Reed Smith Client Alerts

The Delaware Court of Chancery recently issued a decision, in Manhattan Telecommunications Corp. v. Granite Telecommunications, LLC, C.A. No. 2020-0468-JRS, letter op. (Del. Ch. Nov. 19, 2020), that required a plaintiff to file public versions of court filings containing alleged defamatory statements over the plaintiff’s objection that the defamatory statements warranted confidential treatment and should not be disclosed publicly. The court’s decision is consistent with other Delaware decisions that hold, absent good cause, court filings and records of court proceedings are presumptively public and confidential treatment should only be afforded to court filings and records where the party seeking confidential treatment can demonstrate that “the public interest in access to court proceedings is outweighed by the harm that public disclosure of sensitive, non-public information would cause.”

Plaintiff Manhattan Telecommunications Corp. (Manhattan) brought suit in the Delaware Court of Chancery against defendant Granite Telecommunications (Granite) and asserted defamation and tortious interference claims. Manhattan alleged Granite contacted customers to suggest doubt about Manhattan's financial condition and ability to continue providing services due to economic effects of the coronavirus pandemic, which harmed Manhattan's reputation and caused declines in Manhattan’s business.

Manhattan's complaint, filed under seal, contained general descriptions and reproduced specific statements made by Granite that Manhattan claimed were defamatory, and stated the reasons why Manhattan believes the statements caused harm. When Manhattan filed a public version of the complaint, as required under Court of Chancery Rule 5.1, the defamatory statements were redacted. Manhattan also filed a motion to expedite under seal and redacted similar information from the public version of the motion.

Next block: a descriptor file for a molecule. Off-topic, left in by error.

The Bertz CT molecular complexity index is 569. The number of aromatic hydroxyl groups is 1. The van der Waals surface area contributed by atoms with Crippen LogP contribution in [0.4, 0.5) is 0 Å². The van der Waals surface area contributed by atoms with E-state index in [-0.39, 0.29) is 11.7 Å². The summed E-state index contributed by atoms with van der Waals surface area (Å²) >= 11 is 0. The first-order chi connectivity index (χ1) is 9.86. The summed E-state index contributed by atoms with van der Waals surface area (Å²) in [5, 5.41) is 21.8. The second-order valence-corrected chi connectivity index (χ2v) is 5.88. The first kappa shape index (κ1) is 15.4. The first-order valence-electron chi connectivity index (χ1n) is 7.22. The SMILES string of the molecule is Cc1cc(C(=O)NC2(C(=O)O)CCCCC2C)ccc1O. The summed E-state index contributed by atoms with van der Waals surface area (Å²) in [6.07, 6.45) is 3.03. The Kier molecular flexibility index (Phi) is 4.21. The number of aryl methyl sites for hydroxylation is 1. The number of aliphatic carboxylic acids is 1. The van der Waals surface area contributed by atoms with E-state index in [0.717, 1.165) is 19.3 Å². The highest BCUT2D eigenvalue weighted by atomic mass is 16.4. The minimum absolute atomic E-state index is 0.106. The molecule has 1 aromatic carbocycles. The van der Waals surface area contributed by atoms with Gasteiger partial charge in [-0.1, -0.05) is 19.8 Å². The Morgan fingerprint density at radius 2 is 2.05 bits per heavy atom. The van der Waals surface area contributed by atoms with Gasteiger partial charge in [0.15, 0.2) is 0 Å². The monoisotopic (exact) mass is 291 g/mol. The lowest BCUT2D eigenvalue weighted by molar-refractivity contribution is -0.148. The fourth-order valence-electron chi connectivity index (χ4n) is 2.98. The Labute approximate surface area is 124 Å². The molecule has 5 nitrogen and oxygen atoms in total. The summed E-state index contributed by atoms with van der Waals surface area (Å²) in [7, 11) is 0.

UCLA Law Professor Eugene Volokh filed a notice with the Court of Chancery that challenged the confidential treatment of Manhattan’s complaint, exhibits, and its motion to expedite. Manhattan opposed Professor Volokh’s challenge and moved for continued confidential treatment of its filings. In support of continued confidential treatment, Manhattan argued the presumption of public access is overcome because public access to defamatory statements would cause irreparable harm. Manhattan relied on the Court of Chancery’s prior decision in CapStack Nashville 3, LLC v. MACC Venture Partners, LLC, C.A. No. 2018-0552-SG (Del. Ch. Aug. 16, 2018) in support of continued confidential treatment. Manhattan also argued that Professor Volokh’s interest in the information is not sufficiently compelling to outweigh potential harm to Manhattan and that the court's previous grant of Manhattan’s motion for confidential treatment supported continued confidential treatment. In opposing Manhattan’s motion, Professor Volokh noted that he frequently writes on First Amendment issues, including those involving libel law attempts to obtain potentially overbroad injunctions in libel cases, and that Manhattan’s filing of an unredacted motion to remand a related action in the District of Delaware undermines Manhattan’s purported need of confidentiality.

The Court of Chancery denied Manhattan’s motion for continued confidential treatment, holding (i) Manhattan failed to demonstrate any particularized harm that outweighed public interest in the redacted information, (ii) absence of the redacted information diminished the public’s ability to understand the nature of the action, and (iii) Manhattan’s reliance on CapStack and rulings on prior unopposed motions was misplaced. The court discussed legal standards applicable when considering a motion for continued confidential treatment of court filings in response to an objection to confidential treatment under court of Chancery Rule 5.1, noting that court filings are presumptively public and a party seeking confidential treatment bears the burden of showing harm from disclosure that outweighs the public right of access:

[Court of Chancery Rule 5.1], in essence, codifies the “powerful presumption of public access” to court proceedings and records. The rule also recognizes, however, that the presumption of public access is not absolute, and that, in certain circumstances, litigants are entitled to confidentiality. The touchstone for the exception to access is “good cause.” Good cause exists if the party seeking confidential treatment can demonstrate that “the public interest in access to court proceedings is outweighed by the harm that public disclosure of sensitive, non-public information would cause.”